Top Crop Manager

Features Agronomy Fertility and Nutrients
Petiole nutrient recommendations may need revising

Climate may have a large impact on potato petiole nutrient concentrations.

November 14, 2007  By Bruce Barker

12aPotato growers use analysis of petiole (leaf stem) samples to monitor the nutrient
status of potato crops throughout the growing season. While it is a useful technique
for monitoring nutrient deficiencies that were not identified in spring soil
samples, Shelley Woods, a soil and water research scientist with the Irrigation
Branch, a division of Alberta Agriculture, Food and Rural Development at Lethbridge,
says that the range of petiole values used in Alberta may not be appropriate.

"Current standards for petiole nutrient status used in southern Alberta
were developed in the northwest US where soil, climate and day-length conditions
differ significantly," explains Woods. "We are looking to see if there
should be changes made in Alberta recommendations."

Woods became interested in refining petiole recommendations when she noticed
that petiole analysis results from previous southern Alberta Russet Burbank
studies suggested that the current recommendations for phosphorus (P) and potassium
(K) may be somewhat high, especially early in the growing season, and that nitrate-nitrogen
(N) concentrations may also need fine-tuning.


In that study, the lowest application rate used in the experiment (50 pounds
per acre P2O5) usually translated
to a small increase in yield (less than one ton per acre), but for the larger
application rates, there were no discernible effects on yield. However, the
increased fertilizer P inputs gave increased levels of petiole P, yet the increased
P content in the tissue did not translate into higher yield. That got Woods
interested in the new project looking at petiole analysis in Alberta.

With funding from the Potato Growers of Alberta and McCain Foods, Woods initiated
a three year project in 2004, to determine the optimal petiole nutrient concentrations
for Russet Burbank potato crops in southern Alberta. She is also looking at
the relationship, if any, between petiole nutrient concentrations and tuber
specific gravity. In 2004 and 2005, various rates of N, P and K fertilizers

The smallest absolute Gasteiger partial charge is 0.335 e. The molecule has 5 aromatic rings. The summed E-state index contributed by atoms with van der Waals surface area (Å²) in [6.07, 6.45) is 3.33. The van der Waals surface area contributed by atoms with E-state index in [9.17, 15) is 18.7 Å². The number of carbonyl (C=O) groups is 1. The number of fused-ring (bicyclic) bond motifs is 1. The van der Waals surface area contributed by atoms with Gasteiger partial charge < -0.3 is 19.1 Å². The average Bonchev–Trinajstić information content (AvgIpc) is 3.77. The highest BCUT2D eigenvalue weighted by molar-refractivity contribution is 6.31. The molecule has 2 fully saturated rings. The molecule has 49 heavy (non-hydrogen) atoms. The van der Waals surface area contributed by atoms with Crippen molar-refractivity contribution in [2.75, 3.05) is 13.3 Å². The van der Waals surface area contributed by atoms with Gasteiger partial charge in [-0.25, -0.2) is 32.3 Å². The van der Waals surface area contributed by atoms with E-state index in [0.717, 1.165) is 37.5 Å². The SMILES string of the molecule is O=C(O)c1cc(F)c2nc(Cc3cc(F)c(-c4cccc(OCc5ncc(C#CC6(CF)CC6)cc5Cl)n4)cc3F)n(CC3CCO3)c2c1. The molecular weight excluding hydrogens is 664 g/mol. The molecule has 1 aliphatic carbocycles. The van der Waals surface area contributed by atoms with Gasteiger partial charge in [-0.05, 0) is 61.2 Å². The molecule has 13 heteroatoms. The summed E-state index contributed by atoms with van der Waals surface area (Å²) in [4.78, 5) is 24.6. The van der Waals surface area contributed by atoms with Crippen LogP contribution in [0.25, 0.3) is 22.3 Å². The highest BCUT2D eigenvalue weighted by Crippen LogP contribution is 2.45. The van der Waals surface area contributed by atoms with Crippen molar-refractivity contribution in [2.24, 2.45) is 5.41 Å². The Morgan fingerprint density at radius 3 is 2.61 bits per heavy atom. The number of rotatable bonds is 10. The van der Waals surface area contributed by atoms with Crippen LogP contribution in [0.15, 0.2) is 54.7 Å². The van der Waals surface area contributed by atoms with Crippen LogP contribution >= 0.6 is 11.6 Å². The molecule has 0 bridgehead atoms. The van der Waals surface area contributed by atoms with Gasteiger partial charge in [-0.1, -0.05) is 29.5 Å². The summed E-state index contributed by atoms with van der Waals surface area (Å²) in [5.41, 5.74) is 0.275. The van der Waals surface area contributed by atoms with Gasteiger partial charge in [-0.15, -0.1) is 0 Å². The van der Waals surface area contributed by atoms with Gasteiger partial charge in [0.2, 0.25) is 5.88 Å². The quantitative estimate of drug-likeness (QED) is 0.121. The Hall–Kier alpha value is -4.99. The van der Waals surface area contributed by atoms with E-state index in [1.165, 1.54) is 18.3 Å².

were applied to a field of grower- managed Russet Burbank potatoes, near Taber,
Alberta. Petiole samples were collected and analyzed seven times in each growing
season. Tuber samples were collected in late September, graded for marketable
yield and analyzed for specific gravity.

"I would like to have one more year of data before providing firm recommendations
on petiole guidelines, especially since 2004 and 2005 had very different weather
patterns," says Woods. "These new results, along with the ones from
previous studies, indicate that climate may have a large impact on potato petiole
nutrient concentrations."

Looking at early trends, petiole standards may be too high for southern Alberta,
essentially meaning that farmers may be applying too much fertilizer. Specifically,
early season petiole P standards may be too high, while late season petiole
P standards may also be high. Petiole K results were inconclusive because of
high soil test K at the study site. However, increased rates of K had little
effect on potassium concentrations in the petioles and no effect on yield.

"Phosphate petiole concentrations kept coming out low and potassium was
quite low, but despite that, we never noticed any detectable effect on yield,"
explains Woods. "That tells me the standards may be set too high for southern
Alberta growers."

The big rains in southern Alberta in the spring of 2005 caused some additional
challenges in analyzing the petiole results for nitrogen. With several large
rainfall events, Woods says her spring applications of nitrogen were likely
leached below the rooting zone, which made results harder to interpret.

Other research being conducted by the Potato Growers of Alberta (PGA) is also
calling petiole standards into question. In research on potassium, the PGA found
potassium fertilizer had little effect on petioles and no effect on yield. They
also sent identical petiole samples to several laboratories and found significant
differences in nitrogen, phosphorus and potassium results, creating another
puzzle for growers to deal with when using petioles to manage fertility.

Woods hopes to collect her final year of data in 2006 and if all goes to plan,
may have new petiole standards available in late 2006 or early 2007. For growers
planning fertility programs in 2006, her best advice is business as usual, and
to work closely with their crop advisors and soil test laboratories to refine
their existing fertility program. -30-



Stories continue below